History and role
By 1987, the legislative process as well as the country's long-term policy formation had come to a standstill due to the doctrinal conflict between radical factions of the Islamic Consultative Assembly and the Guardian Council, which officials described as coercive at the time. Consultations in February the following year led to Ayatollah Khomeini ordering the appointment of a 13-member council that was given legislative authority: it could pass temporary laws (effective for three-year periods). Article 112 of Iran's Constitution states the EDC will be convened by the Supreme Leader to determine expedience cases where the Guardian Council finds an Islamic Consultative Assembly decision against the principles of religious law or the constitution, and where the Consultative Assembly is unable to satisfy the Guardian Council in view of the expedience of the Islamic Republic of Iran. Formally, the Expediency Discernment Council of the System (or Regime) is primarily a constitutional advisory body for the Supreme Leader (at the latter's behest), as described in article 112 of the Islamic Republic's Constitution. It is meant to "discern the interests of the Islamic Republic" by resolving internal regime conflicts. The Council consisted of thirteen members when originally convened, and included six clergy members (appointed by the Supreme Leader), six public officials (President, Prime Minister, Majles Speaker, Supreme Court Chief Justice, Prosecutor General, and a Supreme Leader representative), as well as the Majles member whose legislation was overturned. The EDC Chairman is appointed every five years by the Supreme Leader. Even though the Supreme Leader is a member of the Council itself (and it being his advisory council), he can deputize the Council. Nine years later, in 1997, Khamenei expanded its membership to thirty-four, twenty-five of whom were thence appointed for five-year terms. During February 2007, a new Council was formed, with twenty-seven members being directly chosen by the Supreme Leader this time.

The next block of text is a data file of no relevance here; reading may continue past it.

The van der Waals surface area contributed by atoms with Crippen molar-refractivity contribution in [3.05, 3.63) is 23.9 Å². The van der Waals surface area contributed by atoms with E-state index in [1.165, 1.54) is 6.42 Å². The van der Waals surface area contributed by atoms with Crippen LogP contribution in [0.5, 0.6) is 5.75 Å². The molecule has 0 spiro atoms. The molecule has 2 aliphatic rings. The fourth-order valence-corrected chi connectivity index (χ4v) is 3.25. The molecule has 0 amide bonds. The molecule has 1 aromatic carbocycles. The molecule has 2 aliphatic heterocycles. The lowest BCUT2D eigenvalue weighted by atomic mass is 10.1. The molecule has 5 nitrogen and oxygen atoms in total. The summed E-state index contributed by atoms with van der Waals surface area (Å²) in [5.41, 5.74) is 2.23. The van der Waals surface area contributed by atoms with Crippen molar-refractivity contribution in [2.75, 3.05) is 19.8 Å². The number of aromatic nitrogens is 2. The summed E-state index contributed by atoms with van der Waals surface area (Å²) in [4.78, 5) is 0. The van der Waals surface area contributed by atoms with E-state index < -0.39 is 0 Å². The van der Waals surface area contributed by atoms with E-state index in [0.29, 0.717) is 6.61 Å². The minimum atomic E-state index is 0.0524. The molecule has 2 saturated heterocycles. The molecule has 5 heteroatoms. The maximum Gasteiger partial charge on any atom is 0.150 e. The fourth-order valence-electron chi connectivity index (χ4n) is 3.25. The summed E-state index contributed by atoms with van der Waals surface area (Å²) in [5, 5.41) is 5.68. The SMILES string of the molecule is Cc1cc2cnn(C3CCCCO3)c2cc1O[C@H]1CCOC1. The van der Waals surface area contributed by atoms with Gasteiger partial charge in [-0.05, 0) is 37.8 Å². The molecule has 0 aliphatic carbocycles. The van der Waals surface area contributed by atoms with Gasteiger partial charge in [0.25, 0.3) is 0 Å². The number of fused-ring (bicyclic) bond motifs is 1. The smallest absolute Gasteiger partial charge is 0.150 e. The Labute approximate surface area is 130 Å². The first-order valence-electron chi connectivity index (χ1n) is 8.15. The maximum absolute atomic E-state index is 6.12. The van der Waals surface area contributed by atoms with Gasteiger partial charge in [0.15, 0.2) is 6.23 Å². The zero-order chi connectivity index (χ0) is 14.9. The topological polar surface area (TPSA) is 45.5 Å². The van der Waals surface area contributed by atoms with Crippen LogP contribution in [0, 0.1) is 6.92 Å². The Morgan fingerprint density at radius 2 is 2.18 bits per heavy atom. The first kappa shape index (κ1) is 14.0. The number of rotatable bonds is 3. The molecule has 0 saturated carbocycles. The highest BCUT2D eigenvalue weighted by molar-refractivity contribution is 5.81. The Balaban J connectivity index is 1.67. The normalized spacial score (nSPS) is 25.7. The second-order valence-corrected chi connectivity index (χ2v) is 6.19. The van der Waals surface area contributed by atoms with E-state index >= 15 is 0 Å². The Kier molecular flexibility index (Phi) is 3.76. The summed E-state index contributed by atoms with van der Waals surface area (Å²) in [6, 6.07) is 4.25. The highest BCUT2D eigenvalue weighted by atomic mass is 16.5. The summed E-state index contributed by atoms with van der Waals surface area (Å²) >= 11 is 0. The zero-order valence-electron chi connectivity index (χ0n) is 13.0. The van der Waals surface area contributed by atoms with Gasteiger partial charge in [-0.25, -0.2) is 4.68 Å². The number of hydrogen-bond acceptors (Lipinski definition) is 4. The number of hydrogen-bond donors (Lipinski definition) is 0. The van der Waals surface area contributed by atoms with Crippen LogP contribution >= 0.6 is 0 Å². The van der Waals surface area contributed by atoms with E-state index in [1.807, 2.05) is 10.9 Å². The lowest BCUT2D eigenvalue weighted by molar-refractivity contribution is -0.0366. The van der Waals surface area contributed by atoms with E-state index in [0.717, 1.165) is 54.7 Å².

As stated by article 111, if the position of Supreme Leader is undeclared for whatever reason, a council composed of President, head of the Judiciary, and one of the jurisconsults of the Guardian Council chosen by the EDC shall discharge his functions collectively and temporarily. If any of them is unable to discharge his duties, another person shall be appointed by the EDC in his place. The Council also resolves disputes that concern the Guardian Council and the Majles. Domestic and foreign policies of the regime are determined only after consultation with the Expediency Council, according to article 110 of the Constitution (with oversight of the Supreme Leader). The Expediency Council is only meant to act on behalf of the legislative branch, although in reality it intercedes as a mediator between all bureaucratic branches, including the executive. If ratification of the Consultative Assembly is not confirmed by the Guardian Council (and deputies insist on implementing the ratification), the EDC can intervene to make a decision. The Expediency Discernment Council can advise the faghih on policy and strategy (in accordance to article 111 of the Constitution), and despite not being part of the legislative branch, it can remove parliamentary powers. As an example of this, in April 2000 it removed from parliamentary capacity the faculty to investigate institutions under the control of the Supreme Leader, such as the Pasdaran and the Council of the Guardians. In practice, its composition almost guarantees its rulings mirror the legal opinion the Guardian Council, and more importantly, the Supreme Leader's. Being dominated by conservative ulama, this has furthered the faction's grip over Iran.
During August 2001, the Council was convened by the Supreme Leader to resolve the dispute between the Judiciary and the Assembly. The latter was dominated by reformers, while the former was dominated by conservatives, so the Ali Khamenei wanted the EDC to settle this political confrontation. The confrontation referred to the parliament's rejection to approve conservative candidates's appointments to the Guardian Council. Conservatives did not want to lose control of the Guardian Council, dreading president Mohammad Khatami and reformist allies would push through political and social reforms. Members of the Council are generally ayatollahs and hojatoleslams (a step before ayatollah). In 2005, the capacity of the Council to act as a government supervisory body was supplemented to its powers. The EDC's influence grew when cleric Hashemi Rafsanjani joined it.